Carsten, as you can see above, I have been unable to reproduce all your results. The optimized version runs in ~5s for me as for you, but I'm getting ~20s for the vanilla FO you first started investigating -- not minutes. I'm really curious what might be happening here, which is why I posted such detailed info on my test system above. Any idea why we're seeing such radically different things out of FO rev. 4282?Yes, in revision 4280 my first patch, that only limited search depth, was comitted, which brought a speedup factor of ~7. So you are only experiencing the speedup from my second patch (~3) and the very last changes (~1.5), amounting for a total speedup of ~4.5, which matches your numbers excellently.
The inital post was at revision 4279, if you compare with that version you'll very likely see running times of about 2:00-2:30 minutes.Edit:
r4282 is correct, mixed this up. I'm unsure why the effect is less dramatic in optimized builds, but I guess inlining speeds up the tree/graph traversals dramatically.
CPU: x86_64 Intel(R) Core(TM) i7 CPU 920 @ 2.67GHz GenuineIntel
L1-Cache: Write Through, 256 kB, 4-way Set-associative
L2-Cache: Write Through, 1024 kB, 8-way Set-associative
L3-Cache: Write Back, 8192 kB, 16-way Set-associative
RAM: 2x DDR3, 64 bits width, 2048 MB (total 4GB), 1333 MHz
OS: GNU/Linux 2.6.38-gentoo-r6 #3 SMP
libc: glibc 2.12.2 shared
boost: 1.46.1 shared
compiler: gcc (Gentoo 4.4.5 p1.2, pie-0.4.5) 4.4.5
CFLAGS: -g -O2 -march=core2
all callgrind runs additionally with cflags:
-fno-inline -fno-inline-functions -fno-inline-small-functions -fno-indirect-inlining -fno-early-inlining -fno-inline-functions-called-once -finline-limit=0
1. Starting the client without parameters
2. loading the game file using menu
3. clicking on "turn".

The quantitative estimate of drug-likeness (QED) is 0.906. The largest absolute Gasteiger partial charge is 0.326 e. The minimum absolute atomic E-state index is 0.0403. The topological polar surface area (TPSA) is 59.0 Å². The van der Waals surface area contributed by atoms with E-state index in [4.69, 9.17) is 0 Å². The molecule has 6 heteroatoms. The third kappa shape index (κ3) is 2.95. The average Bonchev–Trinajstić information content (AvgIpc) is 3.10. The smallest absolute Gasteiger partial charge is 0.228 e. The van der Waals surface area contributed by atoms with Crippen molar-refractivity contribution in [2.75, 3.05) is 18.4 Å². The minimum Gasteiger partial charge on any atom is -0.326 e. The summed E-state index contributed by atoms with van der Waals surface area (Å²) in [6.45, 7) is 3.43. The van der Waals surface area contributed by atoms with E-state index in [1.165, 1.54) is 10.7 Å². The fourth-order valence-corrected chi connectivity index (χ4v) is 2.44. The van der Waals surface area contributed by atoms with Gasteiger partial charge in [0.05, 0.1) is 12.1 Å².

4. terminate client when turn button became enabled again
1. Starting valgrind --tool=callgrind freeoriond
2. client operation as above
3. server terminates automatically after exit of the last human client
Speedup estimations were deduced from callgrind total cycle comparison and rounded appropriately to the low measurement precision.
Times provided in the posts are simply gathered by "looking on the watch" and not very precise.
PS. On my system sizeof(int) = 4, sizeof(long) = 8. Note that boost::adjacency_list<> uses long e.g. for the number of vertices.
I still think one of my changes could replace some of Carsten's patch for an even faster result. More on that later.
Looking forward to this, as I'm still not happy with the running time. There's still some container copying that cannot be removed, if you plan to replace some containers by std::vector we're probably going to see another slight speedup. However, such a change would have been too daring for me so I didn't include it ^^° I tried to write my code in a way though that it can benefit from it.
Again though, nice work! I have some comments on the patch, those will come after I've tried integrating some of my ideas into your existing work (those efforts may or may not moot my comments).
Thank you very much =) And while we're at it: thanks to everyone for all the efforts in making this game what it is today, and what it will become. Very enjoyable! Well, I'm actually playing the game, I like to explore larger galaxies and just wanted to get the game to run more comfortably for me ^^° I didnt get as far as I hoped for, but I'm still quite happy with the result. Again, looking forward to your improvements, though I'm pessimistic about the less-than-a-second goal by now.
There's only one way I see to make another really substantial speedup, which is eleminating the big for-each-effect condition evaluation loop. This is hard work however, as the code wasn't designed that way. Maybe you can use a caching approach like a did for GetGraphIndex(), but it needs a to be a pretty smart one. Maybe a functional (as in functional programming
) scripting engine can help you here, they can usually detect and eleminate re-evaluation of the same term internally.
P.S.2: going to run the tests as tzlaine did for comparison.